*You may be at a different point in your FA journey than me, so do take what I talk about with whatever size grain of salt you wish. Hell, as big as a salt lick for a deer if need be. Your trip will take as much time as it takes.


Kristin said...

Word. When I was in high school I would make a point to make fun of other fat people because GOD FORBID anyone would make fun of ME. I figured if I was in on the joke they would never call ME fat. I threw people under the bus because I was so afraid of being laughed at like I was in Elementary School. I wanted these people to like me SO BAD but I knew they'd never like me as a person because duh, I was fat therefore unlikable! As long as I could direct their derision elsewhere I was safe. Every time I think on it now I feel so ashamed of myself and my behavior it literally makes me sick.

Jane said...

The logic for me always was, "I can make fun of them if they're fatter than me". In retrospect, it's so completely awful, awful, awful, but that's how my brain worked.

Tanz said...

You've hit a sore nail on the head for me here.

As a teen/younger woman I used to strive to be the first to dig at myself with a fat joke; my reasoning was hey, they're all going to do it anyway, and I'd rather they laugh with me than at me.

Nowadays I have few fat hating friends and I can call out the ones who do slip. My main problem is the inlaws. I have been fat the whole time hubby has known me, and I've grown to obese in that time. he loves me and adores me, as I do him. But his family... both of his sisters are very skinny, and one in particular makes snarky remarks to other people (never me) about how much they're eating and how much of a pig they are. These people, being family, are usually thin themselves or average size. it really makes my blood boil because I am standing there thinking "what must she think of me?"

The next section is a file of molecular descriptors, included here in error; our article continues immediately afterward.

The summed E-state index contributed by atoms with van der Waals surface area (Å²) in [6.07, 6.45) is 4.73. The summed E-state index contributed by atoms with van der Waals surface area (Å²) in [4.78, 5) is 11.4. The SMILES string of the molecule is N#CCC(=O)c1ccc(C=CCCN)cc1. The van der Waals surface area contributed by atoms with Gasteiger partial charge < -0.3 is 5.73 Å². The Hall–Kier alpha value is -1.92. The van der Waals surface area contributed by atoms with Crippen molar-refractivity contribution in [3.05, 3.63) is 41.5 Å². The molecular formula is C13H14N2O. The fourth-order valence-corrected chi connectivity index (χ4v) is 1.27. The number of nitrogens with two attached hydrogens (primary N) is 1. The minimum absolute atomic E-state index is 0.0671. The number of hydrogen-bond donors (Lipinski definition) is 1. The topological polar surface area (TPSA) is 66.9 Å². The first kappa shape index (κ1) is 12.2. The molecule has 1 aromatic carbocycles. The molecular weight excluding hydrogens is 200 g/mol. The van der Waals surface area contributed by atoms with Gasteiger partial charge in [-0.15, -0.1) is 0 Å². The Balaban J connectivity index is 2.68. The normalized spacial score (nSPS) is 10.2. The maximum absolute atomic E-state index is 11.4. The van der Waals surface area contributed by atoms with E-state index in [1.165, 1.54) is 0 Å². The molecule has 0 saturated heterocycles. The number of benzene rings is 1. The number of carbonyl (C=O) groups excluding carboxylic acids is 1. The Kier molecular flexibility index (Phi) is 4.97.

And then there's MIL and FIL who just treat my weight like the elephant in the room; no-one ever even alludes to it. I just want to scream "Yeah, I'm fat!!" at them sometimes - I think I'd prefer insults to silence.

Ali said...

There is so much truth to everything you have said. I used to do it to myself to try and show others that I know that I'm fat...but at least I had a sense of humor. I think in a way it was an effort to try to control what was said about me so I didn't have to hear other people say hurtful things.

TuffyRox said...

Wow, you're awesome! I'm newish to the 'sphere and really enjoy your writing.

I guess I never got the idea to put myself down so nobody else would. Instead I projected an "easily wounded" kind of attitude and my friends generally knew what not to say around me. It made me an easier target for people who didn't care if they hurt my feelings, though. These days I'm trying to be more open with people about my weight, but not in a self-deprecating way, and also not taking any @#$% from people who are just mean or thoughtless.

Jen said...

Yeah. What you said.
Sorry for sounding like an idiot. It's been a very long, exhausting weekend but I had to tell you I agree and couldn't think of a better way.

Dollarhite said...

Fuck Mike Rowe for making you feel bad and insecure. I've got a "Dirty Job" for that fucker that involves my taint and a half a pint of honey.